Lesson learned: Always ask to see the document or an extract of it, and edit a couple of pages to see how long it takes you. One page (in Word) might take you 2–5 minutes to proofread, or it could take you 15–20 minutes to significantly edit! If it’s a PDF, marking up will take longer. If it’s a manuscript, ask for a chapter from the middle of the manuscript, and edit about five pages. You’ll soon get a feel for what type of editing it requires, how many passes, and even whether this is a project you want to take on. Make sure you include the number of passes in your quote, as well as consultation time. I add a standard two hours’ consultation timefor all manuscripts, because authors like to chat – and that’s okay, of course – but an hour of your time spent on the phone when you could be working on another project should not be free.

  1. Procrastination/poor time management reducing my earnings. Running a business from home takes discipline and supreme multi-tasking and time management skills – particularly if, like me, you are also running a household and have kids and fur babies to sustain. I soon learned that my most efficient work hours were in the morning straight after the kids went to school, until mid-afternoon when I go into ‘family time’ until around 9pm. Once everyone has done all their activities and homework, are fed and the kitchen is cleaned up, then I get back into the office to finish up bits of work, or do non-billable tasks like invoicing, quotes, etc. I wasn’t always this organised. In the early days, I’d be dashing in and out of the office during family time (before and after school), because I had either over-committed to too many jobs with colliding deadlines, and/or squandered time during the day, faffing about on social media ‘marketing’, or procrastinating on starting a difficult project by baking fairy cakes instead. This made life incredibly stressful for me and, at time, my family. These days, I am much more disciplined – although I admit I still faff about on social media ‘marketing’ – and usually less stressed! And, I’m making more money of course!

Lesson learned: Be realistic about how many billable hours you can fit into your day/week, and when you can work these billable hours without interruption. Don’t think you can work 9–5 Monday to Friday – running a business isn’t like that, especially when you have other commitments. Be clever about when you do your non-billable work and limit time spent on ‘marketing’ – even though it’s an important part of building up your business.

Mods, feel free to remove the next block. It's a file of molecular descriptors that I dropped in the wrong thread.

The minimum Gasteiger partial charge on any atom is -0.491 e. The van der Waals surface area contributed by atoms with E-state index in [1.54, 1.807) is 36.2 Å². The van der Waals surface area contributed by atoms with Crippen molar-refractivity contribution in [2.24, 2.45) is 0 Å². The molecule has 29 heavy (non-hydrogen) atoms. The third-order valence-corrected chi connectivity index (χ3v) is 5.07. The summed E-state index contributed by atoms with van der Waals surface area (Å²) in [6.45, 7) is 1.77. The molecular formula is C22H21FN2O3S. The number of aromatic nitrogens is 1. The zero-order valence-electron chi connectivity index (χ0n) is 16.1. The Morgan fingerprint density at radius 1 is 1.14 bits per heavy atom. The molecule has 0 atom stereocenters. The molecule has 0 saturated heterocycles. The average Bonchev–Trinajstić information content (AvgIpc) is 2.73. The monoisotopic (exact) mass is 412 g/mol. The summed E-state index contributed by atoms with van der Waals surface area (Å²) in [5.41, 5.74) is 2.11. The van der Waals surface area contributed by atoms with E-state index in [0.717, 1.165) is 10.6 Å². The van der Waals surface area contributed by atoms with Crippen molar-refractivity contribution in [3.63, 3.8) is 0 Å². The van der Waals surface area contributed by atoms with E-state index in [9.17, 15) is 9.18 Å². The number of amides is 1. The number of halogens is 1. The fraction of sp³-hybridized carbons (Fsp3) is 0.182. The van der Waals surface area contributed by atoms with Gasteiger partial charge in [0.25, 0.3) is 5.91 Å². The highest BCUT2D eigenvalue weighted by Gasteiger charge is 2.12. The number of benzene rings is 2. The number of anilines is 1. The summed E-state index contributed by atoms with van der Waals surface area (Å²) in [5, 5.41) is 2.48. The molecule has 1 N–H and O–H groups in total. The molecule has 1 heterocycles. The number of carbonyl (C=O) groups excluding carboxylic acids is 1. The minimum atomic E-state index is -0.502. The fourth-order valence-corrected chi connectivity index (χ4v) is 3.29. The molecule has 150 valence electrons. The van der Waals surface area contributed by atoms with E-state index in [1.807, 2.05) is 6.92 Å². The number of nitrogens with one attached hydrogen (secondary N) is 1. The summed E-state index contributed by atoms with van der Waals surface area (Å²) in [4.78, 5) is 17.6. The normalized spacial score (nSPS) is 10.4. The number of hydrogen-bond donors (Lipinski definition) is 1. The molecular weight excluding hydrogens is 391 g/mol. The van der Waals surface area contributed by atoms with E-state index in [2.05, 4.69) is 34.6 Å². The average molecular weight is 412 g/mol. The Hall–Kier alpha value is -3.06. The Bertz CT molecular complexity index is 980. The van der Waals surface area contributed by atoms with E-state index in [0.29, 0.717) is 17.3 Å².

1. Doubting myself, AKA ‘imposter syndrome’. This one was a biggie for little ol’ me, and it’s one that women tend to struggle with. Despite having many, many happy clients over the years, some of whom use my services repeatedly or regularly, there is still the odd occasion where I don’t win a project, or a client grumbles, and this knocks my confidence.

Lesson learned: As the saying goes, ‘You can’t please all the people all the time’. At some point, someone is going to be unhappy with a quote, or your work. Rather than beat yourself up, try to get something constructive out of it. Perhaps there’s something about the way you present your quotes that can be improved; maybe communication broke down on a job and you didn’t ensure you were on the same page. Rather than dwell on criticism or rejection, learn from it. Then, remind yourself of all the satisfied clients you’ve had. Read their testimonials on your website and bask in their nice words. Then, dust yourself off and carry on.

Do you have any regrets about starting your own business? What did you learn from your mistakes?

Share them here for the benefit of others starting out!

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Established in 2007, Full Proofreading Services has quickly built a reputation for excellence and quality services, expanding its client base all over Australia as well as overseas. Qualified proofreaders, editors and writers are available to assist with the ever-increasing volume and variety of work.

Full Proofreading offers a range of services including copywriting, editing and proofreading to a diverse range of businesses, organisations and writers Australia wide and internationally. If you need the assistance of an Australian proofreader, editor or writer, contact us today.